Stepping Away from the Brink: Stop Gambling with Racial and Economic Equity

Across the United States, 2021 high school graduates are celebrating their accomplishments that have required many long nights and laborious study sessions. To many recent graduates, the certified high school diploma and subsequent college admission represent a chance to build a better life and to establish a fulfilling career.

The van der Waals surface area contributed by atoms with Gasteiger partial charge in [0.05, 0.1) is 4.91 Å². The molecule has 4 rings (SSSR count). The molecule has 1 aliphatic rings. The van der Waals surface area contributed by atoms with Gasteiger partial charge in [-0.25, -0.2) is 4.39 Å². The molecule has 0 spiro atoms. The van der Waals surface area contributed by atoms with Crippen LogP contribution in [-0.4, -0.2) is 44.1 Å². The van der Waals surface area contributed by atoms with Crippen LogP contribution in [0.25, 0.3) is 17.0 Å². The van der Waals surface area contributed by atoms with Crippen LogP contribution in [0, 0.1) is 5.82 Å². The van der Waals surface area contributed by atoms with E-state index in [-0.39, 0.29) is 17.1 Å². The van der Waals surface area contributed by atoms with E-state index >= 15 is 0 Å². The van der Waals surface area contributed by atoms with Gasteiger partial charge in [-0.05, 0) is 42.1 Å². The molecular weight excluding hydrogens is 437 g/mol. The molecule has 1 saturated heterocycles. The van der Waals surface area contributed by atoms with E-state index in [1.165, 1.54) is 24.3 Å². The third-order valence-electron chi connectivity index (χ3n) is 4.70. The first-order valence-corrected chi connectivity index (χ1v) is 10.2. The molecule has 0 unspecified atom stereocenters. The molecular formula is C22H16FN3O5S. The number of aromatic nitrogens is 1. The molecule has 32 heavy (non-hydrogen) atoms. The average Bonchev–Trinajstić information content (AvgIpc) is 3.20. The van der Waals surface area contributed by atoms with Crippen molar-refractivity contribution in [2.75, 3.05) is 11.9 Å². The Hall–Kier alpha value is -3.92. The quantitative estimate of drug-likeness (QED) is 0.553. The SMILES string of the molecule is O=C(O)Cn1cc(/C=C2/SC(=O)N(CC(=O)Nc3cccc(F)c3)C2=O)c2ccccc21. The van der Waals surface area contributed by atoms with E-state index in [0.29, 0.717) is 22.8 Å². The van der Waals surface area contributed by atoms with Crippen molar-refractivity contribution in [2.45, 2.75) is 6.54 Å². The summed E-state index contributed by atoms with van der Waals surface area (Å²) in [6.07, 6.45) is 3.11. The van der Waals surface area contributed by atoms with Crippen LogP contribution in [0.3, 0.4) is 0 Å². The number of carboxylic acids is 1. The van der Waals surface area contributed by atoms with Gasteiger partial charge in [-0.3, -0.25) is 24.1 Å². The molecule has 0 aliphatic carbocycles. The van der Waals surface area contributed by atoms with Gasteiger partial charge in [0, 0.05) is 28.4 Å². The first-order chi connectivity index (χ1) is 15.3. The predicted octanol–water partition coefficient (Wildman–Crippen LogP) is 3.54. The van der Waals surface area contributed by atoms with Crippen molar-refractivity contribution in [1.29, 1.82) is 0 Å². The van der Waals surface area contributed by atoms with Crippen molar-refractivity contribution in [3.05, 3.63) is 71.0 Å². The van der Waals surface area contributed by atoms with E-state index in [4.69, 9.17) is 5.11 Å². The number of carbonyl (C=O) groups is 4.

Given the changing education and economic landscape due to the COVID-19 pandemic, an ever-increasing number of low-income students are applying to institutions of higher education. According to The Wall Street Journal, Harvard received over 57,000 freshman applications for fall 2021, representing a 42% increase in applications compared to the previous year. Similarly, other universities, such as USC, NYU, Yale, Stanford, and Columbia, have witnessed a significant spike in applications. Although such spikes in applications may be good news for universities, leading to increased revenues, an unintended consequence of a soaring number of applications is that low-income, predominantly BIPOC students are being left behind.

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